Do the right thing, part 2

May

It’s my supervisor.

She immediately launches into a speech.
“May, what is going on? I’ve got an aide saying that you let a woman soil herself because you didn’t feel like transferring her, I’ve got a pissed off family member who is literally screaming at me because my workers are too damn lazy to do anything. And you’ve got six call lights going off, not counting yours.”
She pauses and looks at me, giving me a chance to explain my side of the story. There’s just one problem.
My patience, I realize, is completely gone. It up and left and I have this horrible feeling that if I try to defend myself, I’ll end up crying…because I’m mad. It’s a bit confusing for others, but I usually cry when I’m just so mad I can’t see straight.
I step back and nod to the resident sitting on the commode. She’s still crying.
“You try. If you think I’m lazy or whatever–”
My supervisor gives me an odd look, but to her credit, she does what I, er, ask. For a split second, I’m afraid that the resident will just hop up…that would certainly be a perfect way for this to end. And, in a way, this is what happens; she stands up. But the supervisor is straining and clearly doing more than just assisting. I jump in and help–between the two of us, we manage to pull up Mrs. A’s pants and get her in the chair. It’s…not easy.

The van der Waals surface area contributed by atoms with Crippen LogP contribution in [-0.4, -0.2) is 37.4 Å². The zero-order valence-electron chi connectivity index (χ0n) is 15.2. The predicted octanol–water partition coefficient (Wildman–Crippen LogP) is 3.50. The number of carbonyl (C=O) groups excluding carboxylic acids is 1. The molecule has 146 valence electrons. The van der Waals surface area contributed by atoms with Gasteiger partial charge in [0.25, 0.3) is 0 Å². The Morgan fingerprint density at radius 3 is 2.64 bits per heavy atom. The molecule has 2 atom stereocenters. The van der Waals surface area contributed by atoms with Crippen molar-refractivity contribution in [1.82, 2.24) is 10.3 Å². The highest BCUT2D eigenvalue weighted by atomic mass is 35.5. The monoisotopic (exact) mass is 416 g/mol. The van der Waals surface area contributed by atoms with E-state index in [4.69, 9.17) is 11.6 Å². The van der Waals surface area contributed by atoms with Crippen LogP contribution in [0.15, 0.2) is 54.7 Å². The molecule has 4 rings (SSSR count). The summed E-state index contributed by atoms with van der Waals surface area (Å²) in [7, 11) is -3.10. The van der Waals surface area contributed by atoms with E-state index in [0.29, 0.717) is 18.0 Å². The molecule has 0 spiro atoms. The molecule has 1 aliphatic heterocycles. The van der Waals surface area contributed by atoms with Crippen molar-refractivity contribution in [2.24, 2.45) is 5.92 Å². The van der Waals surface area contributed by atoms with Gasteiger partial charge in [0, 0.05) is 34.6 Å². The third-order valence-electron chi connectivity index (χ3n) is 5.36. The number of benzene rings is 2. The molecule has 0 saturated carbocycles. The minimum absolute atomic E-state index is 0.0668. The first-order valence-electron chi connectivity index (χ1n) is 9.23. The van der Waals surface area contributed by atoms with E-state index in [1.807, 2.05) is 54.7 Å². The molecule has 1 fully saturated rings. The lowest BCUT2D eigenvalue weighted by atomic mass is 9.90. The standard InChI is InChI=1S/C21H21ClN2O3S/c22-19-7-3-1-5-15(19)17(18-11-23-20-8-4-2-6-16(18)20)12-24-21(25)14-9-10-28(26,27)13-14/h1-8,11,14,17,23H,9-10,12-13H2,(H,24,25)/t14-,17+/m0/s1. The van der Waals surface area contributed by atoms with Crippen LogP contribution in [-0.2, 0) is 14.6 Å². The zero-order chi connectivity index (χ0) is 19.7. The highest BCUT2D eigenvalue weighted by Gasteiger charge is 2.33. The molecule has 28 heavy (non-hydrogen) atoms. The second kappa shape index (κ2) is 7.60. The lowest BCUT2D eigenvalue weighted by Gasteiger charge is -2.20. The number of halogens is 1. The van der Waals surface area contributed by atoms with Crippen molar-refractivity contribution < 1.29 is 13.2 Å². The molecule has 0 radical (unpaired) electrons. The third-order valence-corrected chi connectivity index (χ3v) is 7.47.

“My God, how did that girl get her on by herself?” the supervisor gasps. “She’s got to be really strong.” There’s a note of almost admiration in her voice.
I shrug. “I’m strong,” I say quietly.
It’s true, not a boast. I might be petite, but I am strong. I can do bed check of the most difficult residents by myself, I can get residents on the hoyer in their chairs pretty darn good. I could have picked up Mrs. A by myself.
The supervisor nods. “I know,” she says apologetically.